Eric Jensen and Matt Kucera can’t legally bet on football in their home state. But for now at least, they are the kings of Las Vegas.

The pals who grew up near Kearney, Nebraska, teamed up to win Nevada’s biggest and oldest football handicapping contest, the Westgate SuperContest. They will split the top prize of $1.47 million.

Though they’ve been working toward this jackpot all football season, they’re stunned now that they’ve won it — especially as hobbyists competing in an event dominated by professionals.

“It’s still sinking in,” Jensen said. “It doesn’t seem real.”

Jensen, 38, and Kucera, 36, teamed up to top a record field of 3,328 entries in the seasonlong contest. Each entrant paid an entry fee of $1,500 and chose five NFL games each week to bet on against the spread.

Jensen and Kucera called their team It Ain’t Breezy, an ironic reference to the relentless wind that blows in their native central Nebraska, as well as a tribute to Drew Brees, the record-setting New Orleans Saints quarterback. Collaborating every Friday night after putting their kids to bed, they racked up a record of 58-25-2 against the spread: just a hair under 70%.

Eric Jensen, Westgate SuperContest

Eric Jensen

The pair went 3-2 last weekend to wrap up the Westgate title. Fittingly, it was Brees and the Saints who clinched it for them. Brees passed for 253 yards and threw three touchdown passes in a 42-10 thrashing of the Carolina Panthers. The Saints, 13-point favorites, easily beat a spread.

“We felt really good about the Saints,” Jensen said. “That game is what clinched it.”

The two have been friends since boyhood, when they grew up in farm country about 30 miles north of Kearney — Kucera in Litchfield and Jensen in nearby Ravenna. They met playing youth baseball.

“We both played sports growing up — four sports a year,” Kucera said.

They were classmates at the University of Nebraska at Kearney and have remained close even though they live two hours apart. Jensen works as a well driller in Grand Island and is married with two daughters. Kucera, a sales manager at an insurance company, has a 2-year-old daughter and lives in Elkhorn.

Over the years, their interest in sports betting grew — especially after the May 2018 Supreme Court decision allowing other states besides Nevada to legalize sportsbooks.

They have been part of a fantasy football league in Kearney. And when Iowa casinos began offering sports betting last year, Kucera started making weekly trips to Council Bluffs to place bets for himself and Jensen totaling “a couple thousand” of dollars a week.

They also entered the Westgate SuperContest in 2018 and finished above .500.

Matt Kucera, Westgate SuperContest

Matt Kucera

“We didn’t do too bad last year,” Jensen said. “We just kind of decided we would do it again and see what happens.”

During their weekly talks, Jensen and Kucera would each pick one “lock” — a pick in which they were highly confident — and hashed out which other games to bet on.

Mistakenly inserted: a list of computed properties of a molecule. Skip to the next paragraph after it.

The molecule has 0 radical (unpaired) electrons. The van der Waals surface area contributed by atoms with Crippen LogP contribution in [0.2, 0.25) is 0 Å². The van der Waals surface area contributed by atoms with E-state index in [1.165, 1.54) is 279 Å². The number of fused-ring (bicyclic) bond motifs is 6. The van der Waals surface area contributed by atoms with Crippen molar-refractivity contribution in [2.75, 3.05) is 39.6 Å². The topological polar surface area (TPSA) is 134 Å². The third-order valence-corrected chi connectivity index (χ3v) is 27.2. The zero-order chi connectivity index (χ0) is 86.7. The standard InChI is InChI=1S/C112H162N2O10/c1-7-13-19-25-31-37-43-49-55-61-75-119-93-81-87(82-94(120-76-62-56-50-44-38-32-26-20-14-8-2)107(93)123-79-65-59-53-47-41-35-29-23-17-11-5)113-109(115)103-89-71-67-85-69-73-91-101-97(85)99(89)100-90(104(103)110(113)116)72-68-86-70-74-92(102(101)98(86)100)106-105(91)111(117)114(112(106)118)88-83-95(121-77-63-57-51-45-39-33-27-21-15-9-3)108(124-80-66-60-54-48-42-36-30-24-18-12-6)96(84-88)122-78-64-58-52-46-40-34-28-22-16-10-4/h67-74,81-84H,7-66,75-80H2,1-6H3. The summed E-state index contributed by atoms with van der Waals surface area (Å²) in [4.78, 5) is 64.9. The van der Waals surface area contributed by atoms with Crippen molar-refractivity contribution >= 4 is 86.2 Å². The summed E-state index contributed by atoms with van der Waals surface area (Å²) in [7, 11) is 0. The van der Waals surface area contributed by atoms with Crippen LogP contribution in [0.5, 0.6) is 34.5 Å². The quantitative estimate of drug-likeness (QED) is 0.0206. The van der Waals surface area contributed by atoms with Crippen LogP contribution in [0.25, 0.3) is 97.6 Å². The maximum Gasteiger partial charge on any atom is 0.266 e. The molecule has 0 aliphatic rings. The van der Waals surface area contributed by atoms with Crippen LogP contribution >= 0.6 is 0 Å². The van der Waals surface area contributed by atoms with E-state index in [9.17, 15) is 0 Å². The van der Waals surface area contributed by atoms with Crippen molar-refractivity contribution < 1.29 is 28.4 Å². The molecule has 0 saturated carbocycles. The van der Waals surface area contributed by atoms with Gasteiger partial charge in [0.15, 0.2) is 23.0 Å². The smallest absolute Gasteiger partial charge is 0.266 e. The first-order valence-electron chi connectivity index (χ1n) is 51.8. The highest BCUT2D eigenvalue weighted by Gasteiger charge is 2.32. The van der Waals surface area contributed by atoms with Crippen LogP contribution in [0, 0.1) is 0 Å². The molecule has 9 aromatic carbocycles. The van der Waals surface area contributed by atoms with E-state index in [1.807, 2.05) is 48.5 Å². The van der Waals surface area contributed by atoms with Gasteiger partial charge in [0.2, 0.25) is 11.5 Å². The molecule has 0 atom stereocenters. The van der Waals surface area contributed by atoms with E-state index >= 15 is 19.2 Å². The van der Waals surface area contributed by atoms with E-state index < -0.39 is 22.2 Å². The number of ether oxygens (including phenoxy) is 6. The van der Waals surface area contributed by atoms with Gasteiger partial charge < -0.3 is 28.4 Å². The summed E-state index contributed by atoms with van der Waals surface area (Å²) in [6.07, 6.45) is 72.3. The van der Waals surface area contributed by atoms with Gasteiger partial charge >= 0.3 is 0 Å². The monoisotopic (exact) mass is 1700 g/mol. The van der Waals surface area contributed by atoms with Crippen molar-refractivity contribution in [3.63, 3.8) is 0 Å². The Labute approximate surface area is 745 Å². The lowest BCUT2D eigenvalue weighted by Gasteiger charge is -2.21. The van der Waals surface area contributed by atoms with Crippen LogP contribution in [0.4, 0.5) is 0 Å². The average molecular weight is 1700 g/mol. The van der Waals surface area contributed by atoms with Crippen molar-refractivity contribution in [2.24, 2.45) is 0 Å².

“We banter back and forth,” Kucera said.

They tended to bet on teams with strong coaches like Bill Belicheck (the New England Patriots) and Sean Payton (the Saints), or battle-tested quarterbacks like the Green Bay Packers’ Aaron Rodgers playing at home.

They also rode the success of the Baltimore Ravens, who finished with the NFL’s best record at 14-2.

“The Ravens did well for us,” Jensen said.

The first week of the season, Jensen and Kucera managed only a 2-3 record. But that turned out to be their only week below .500. After a steady string of 3-2, 4-1, and 5-0 finishes, they reached the top 10. By the 15th week (of 17), they realized that they had a real chance of winning.

Over the next two weeks, they were hot, hitting nine of 10 picks, with the 10th a “push,” or tie. They were 1½ games in the lead going into the final week.

That’s when Drew Brees and the Saints came through for them. Their chief competitor picked the Patriots, who unexpectedly lost 27-24 to the Miami Dolphins.

The pair will travel to Las Vegas later this month to collect their earnings.

“The federal government will get their cut, obviously,” Jensen said. “We’re probably going to invest some of it.”

They plan to enter again next year. They hope that someday they will be able to bet legally in their home state, too. Nebraska so far has made no move to join Iowa and more than a dozen other states that have legalized sports betting.

“I’d absolutely love to see it in Nebraska,” Kucera said.

But they agree that it’s not likely, at least not soon. Gov. Pete Ricketts and other political leaders oppose expanding gambling beyond the currently permitted keno games, horse racing and the state lottery, though a group is gathering signatures to get a casino gambling measure on the November ballot.

“I think Nebraska will be one of the last states to do it,” Jensen said. “People here still think gambling is bad.”

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